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Simplified molecular input line entry specification
The simplified molecular input line entry specification or SMILES is a specification for unambiguously describing the structure of chemical molecules using short ASCII alpha-numeric strings. SMILES strings can be imported by most molecule editors for conversion back into two-dimensional drawings or three-dimensional models of the molecules.
The SMILES specification was developed by David Weininger in the late 1980s. It has since been modified and extended by others, most notably by Daylight Chemical Information Systems Inc. Other 'linear' notations include the Wiswesser Line Notation (WLN), ROSDAL and SLN (Tripos Inc).
In terms of a graph-based computational procedure, SMILES is a string obtained by printing the symbol nodes encountered in a depth-first tree-traversal of a chemical graph. The chemical graph is first trimmed to remove hydrogen atoms and cycles are broken to make it into a spanning tree. Where cycles have been broken, numeric suffix labels are included to indicate the connected nodes. Brackets are used to indicate points of branching on the tree.
Atoms are represented by the standard abbreviation of the chemical elements, in square brackets, such as [Au] for gold. Hydroxide anion is [OH-]. Brackets can be omitted for the "organic subset" of C, N, O, P, S, Br, Cl, I. All other elements must be enclosed in brackets. If the brackets are omitted, the proper number of implicit hydrogen atoms is assumed; for instance the SMILES for water is simply O and that for ethanol is CCO. The double-bonded carbon dioxide is represented as O=C=O and the triple-bonded hydrogen cyanide as C#N. Cyclohexane is represented as C1CCCCC1, the idea being that the two ones label the same position in the molecule, thus forming a ring with six carbons. Branches are described with parentheses, as in CCC(=O)O for propionic acid and FC(F)F, or alternatively C(F)(F)F, for fluoroform .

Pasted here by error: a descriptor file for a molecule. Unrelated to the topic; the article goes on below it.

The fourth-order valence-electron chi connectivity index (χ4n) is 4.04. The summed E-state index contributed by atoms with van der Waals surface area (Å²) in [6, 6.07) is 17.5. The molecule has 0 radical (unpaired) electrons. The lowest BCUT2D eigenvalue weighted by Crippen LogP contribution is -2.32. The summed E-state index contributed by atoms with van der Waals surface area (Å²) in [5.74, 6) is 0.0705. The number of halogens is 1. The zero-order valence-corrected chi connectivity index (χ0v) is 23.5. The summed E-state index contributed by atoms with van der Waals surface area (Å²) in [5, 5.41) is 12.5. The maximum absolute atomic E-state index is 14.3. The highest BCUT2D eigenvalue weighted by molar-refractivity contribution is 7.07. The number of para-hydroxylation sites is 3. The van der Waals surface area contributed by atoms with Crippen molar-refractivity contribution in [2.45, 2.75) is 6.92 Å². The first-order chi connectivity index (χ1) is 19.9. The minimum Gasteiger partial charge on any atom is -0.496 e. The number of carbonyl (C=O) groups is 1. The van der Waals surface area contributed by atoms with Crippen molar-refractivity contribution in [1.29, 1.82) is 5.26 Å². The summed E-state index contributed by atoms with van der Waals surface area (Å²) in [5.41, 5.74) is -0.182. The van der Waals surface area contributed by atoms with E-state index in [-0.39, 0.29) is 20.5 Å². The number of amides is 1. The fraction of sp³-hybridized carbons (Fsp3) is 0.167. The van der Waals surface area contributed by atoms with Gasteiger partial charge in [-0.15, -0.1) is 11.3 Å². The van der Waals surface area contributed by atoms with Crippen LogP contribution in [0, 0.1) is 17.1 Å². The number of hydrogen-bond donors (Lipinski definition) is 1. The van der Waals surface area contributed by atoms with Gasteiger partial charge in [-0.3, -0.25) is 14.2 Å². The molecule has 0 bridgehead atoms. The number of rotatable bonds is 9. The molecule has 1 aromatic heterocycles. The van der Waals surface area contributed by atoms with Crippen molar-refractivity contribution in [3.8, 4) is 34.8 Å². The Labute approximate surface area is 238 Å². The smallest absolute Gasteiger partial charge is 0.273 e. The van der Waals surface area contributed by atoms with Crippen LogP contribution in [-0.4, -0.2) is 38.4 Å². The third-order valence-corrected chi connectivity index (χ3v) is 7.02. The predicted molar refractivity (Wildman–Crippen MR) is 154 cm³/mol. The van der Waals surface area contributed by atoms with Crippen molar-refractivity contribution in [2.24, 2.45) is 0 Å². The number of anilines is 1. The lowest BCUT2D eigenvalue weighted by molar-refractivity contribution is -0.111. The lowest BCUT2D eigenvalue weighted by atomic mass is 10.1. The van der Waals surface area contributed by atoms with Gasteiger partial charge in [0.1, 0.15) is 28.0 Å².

SMARTS is a modification of SMILES that allows, in addition to the SMILES elements, the specification of wildcard atoms and bonds. This is used in specifying search structures and is widely used in chemical database search applications. This practise has led to a common misconception that chemical substructure search is achieved computationally by matching SMILES/SMARTS strings, when in fact it is achieved by the computationally more intensive search for subgraph isomorphism in the graphs reconstructed from the SMILES representations.
Since SMILES is generated by tree-traversal, the string can vary depending on the root node chosen as well as the order in which nodes are encountered. A unique or 'canonical' form of the SMILES representation can be generated by applying rules to preprocess the tree before tree-traversal. A common application of unique SMILES is for exact matching of two structures and also for ensuring uniqueness among molecules in a database.
Important enhancements to SMILES include extensions to store information on stereochemistry.
- SMILES tutorial, http://www.daylight.com/dayhtml/smiles/smiles-intro.html
- Web-based applications capable of converting SMILES strings to 2D structure images
- Molecule editor applet that can create SMILES, http://www.molinspiration.com/jme/index.html
- SMILES parsing, http://www.dalkescientific.com/writings/diary/archive/
- SMILES conversion freeware, http://www.acdlabs.com/download/chemsk.html
- 3D molecule viewer for SMILES, http://jmol.sourceforge.net/
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